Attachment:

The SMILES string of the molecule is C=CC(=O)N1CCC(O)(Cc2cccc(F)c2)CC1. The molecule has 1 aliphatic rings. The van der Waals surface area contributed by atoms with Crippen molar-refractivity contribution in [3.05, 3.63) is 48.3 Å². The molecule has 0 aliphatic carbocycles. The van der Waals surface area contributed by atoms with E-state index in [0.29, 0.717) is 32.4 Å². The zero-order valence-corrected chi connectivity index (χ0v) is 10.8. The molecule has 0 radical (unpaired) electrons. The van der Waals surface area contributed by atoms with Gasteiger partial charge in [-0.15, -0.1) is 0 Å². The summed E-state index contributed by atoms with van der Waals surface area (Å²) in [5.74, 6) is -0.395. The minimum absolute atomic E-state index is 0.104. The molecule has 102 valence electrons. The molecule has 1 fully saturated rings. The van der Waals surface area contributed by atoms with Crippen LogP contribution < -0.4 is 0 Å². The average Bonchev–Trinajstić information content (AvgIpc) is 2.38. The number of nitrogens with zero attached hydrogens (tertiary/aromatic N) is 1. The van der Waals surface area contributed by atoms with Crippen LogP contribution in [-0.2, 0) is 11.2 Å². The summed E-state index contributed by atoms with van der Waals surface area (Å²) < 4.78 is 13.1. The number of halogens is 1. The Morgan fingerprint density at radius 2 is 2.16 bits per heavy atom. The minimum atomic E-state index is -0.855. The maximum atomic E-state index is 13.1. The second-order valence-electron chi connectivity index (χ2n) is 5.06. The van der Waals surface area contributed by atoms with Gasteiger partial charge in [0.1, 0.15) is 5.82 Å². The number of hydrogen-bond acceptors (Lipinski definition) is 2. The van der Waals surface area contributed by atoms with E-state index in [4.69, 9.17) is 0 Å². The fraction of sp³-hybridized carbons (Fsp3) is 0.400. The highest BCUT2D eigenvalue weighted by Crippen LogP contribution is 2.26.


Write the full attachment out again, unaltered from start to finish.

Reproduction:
The SMILES string of the molecule is C=CC(=O)N1CCC(O)(Cc2cccc(F)c2)CC1. The molecule has 1 aliphatic rings. The van der Waals surface area contributed by atoms with Crippen molar-refractivity contribution in [3.05, 3.63) is 48.3 Å². The molecule has 0 aliphatic carbocycles. The van der Waals surface area contributed by atoms with E-state index in [0.29, 0.717) is 32.4 Å². The zero-order valence-corrected chi connectivity index (χ0v) is 10.8. The molecule has 0 radical (unpaired) electrons. The van der Waals surface area contributed by atoms with Gasteiger partial charge in [-0.15, -0.1) is 0 Å². The summed E-state index contributed by atoms with van der Waals surface area (Å²) in [5.74, 6) is -0.395. The minimum absolute atomic E-state index is 0.104. The molecule has 102 valence electrons. The molecule has 1 fully saturated rings. The van der Waals surface area contributed by atoms with Crippen LogP contribution < -0.4 is 0 Å². The average Bonchev–Trinajstić information content (AvgIpc) is 2.38. The number of nitrogens with zero attached hydrogens (tertiary/aromatic N) is 1. The van der Waals surface area contributed by atoms with Crippen LogP contribution in [-0.2, 0) is 11.2 Å². The summed E-state index contributed by atoms with van der Waals surface area (Å²) < 4.78 is 13.1. The number of halogens is 1. The Morgan fingerprint density at radius 2 is 2.16 bits per heavy atom. The minimum atomic E-state index is -0.855. The maximum atomic E-state index is 13.1. The second-order valence-electron chi connectivity index (χ2n) is 5.06. The van der Waals surface area contributed by atoms with Gasteiger partial charge in [0.1, 0.15) is 5.82 Å². The number of hydrogen-bond acceptors (Lipinski definition) is 2. The van der Waals surface area contributed by atoms with E-state index in [4.69, 9.17) is 0 Å². The fraction of sp³-hybridized carbons (Fsp3) is 0.400. The highest BCUT2D eigenvalue weighted by Crippen LogP contribution is 2.26.